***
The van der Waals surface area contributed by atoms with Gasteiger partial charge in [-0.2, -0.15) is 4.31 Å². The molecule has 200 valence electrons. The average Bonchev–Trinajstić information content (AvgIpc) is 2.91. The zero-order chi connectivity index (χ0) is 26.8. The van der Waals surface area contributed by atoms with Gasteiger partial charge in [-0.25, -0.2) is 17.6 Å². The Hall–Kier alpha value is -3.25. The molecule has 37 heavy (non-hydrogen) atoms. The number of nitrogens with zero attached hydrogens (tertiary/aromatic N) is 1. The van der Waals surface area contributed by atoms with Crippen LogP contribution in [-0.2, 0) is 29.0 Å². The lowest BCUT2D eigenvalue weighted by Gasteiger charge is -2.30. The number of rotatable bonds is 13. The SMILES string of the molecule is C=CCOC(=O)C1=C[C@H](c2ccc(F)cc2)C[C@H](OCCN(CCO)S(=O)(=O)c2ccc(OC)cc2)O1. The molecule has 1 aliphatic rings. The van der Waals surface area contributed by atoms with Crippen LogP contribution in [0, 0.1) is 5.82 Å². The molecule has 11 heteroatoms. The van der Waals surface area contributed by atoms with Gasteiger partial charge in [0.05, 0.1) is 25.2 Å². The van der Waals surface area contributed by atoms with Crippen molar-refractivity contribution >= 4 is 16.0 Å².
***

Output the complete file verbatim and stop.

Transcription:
The van der Waals surface area contributed by atoms with Gasteiger partial charge in [-0.2, -0.15) is 4.31 Å². The molecule has 200 valence electrons. The average Bonchev–Trinajstić information content (AvgIpc) is 2.91. The zero-order chi connectivity index (χ0) is 26.8. The van der Waals surface area contributed by atoms with Gasteiger partial charge in [-0.25, -0.2) is 17.6 Å². The Hall–Kier alpha value is -3.25. The molecule has 37 heavy (non-hydrogen) atoms. The number of nitrogens with zero attached hydrogens (tertiary/aromatic N) is 1. The van der Waals surface area contributed by atoms with Crippen LogP contribution in [-0.2, 0) is 29.0 Å². The lowest BCUT2D eigenvalue weighted by Gasteiger charge is -2.30. The number of rotatable bonds is 13. The SMILES string of the molecule is C=CCOC(=O)C1=C[C@H](c2ccc(F)cc2)C[C@H](OCCN(CCO)S(=O)(=O)c2ccc(OC)cc2)O1. The molecule has 1 aliphatic rings. The van der Waals surface area contributed by atoms with Crippen LogP contribution in [0, 0.1) is 5.82 Å². The molecule has 11 heteroatoms. The van der Waals surface area contributed by atoms with Gasteiger partial charge in [0.05, 0.1) is 25.2 Å². The van der Waals surface area contributed by atoms with Crippen molar-refractivity contribution >= 4 is 16.0 Å².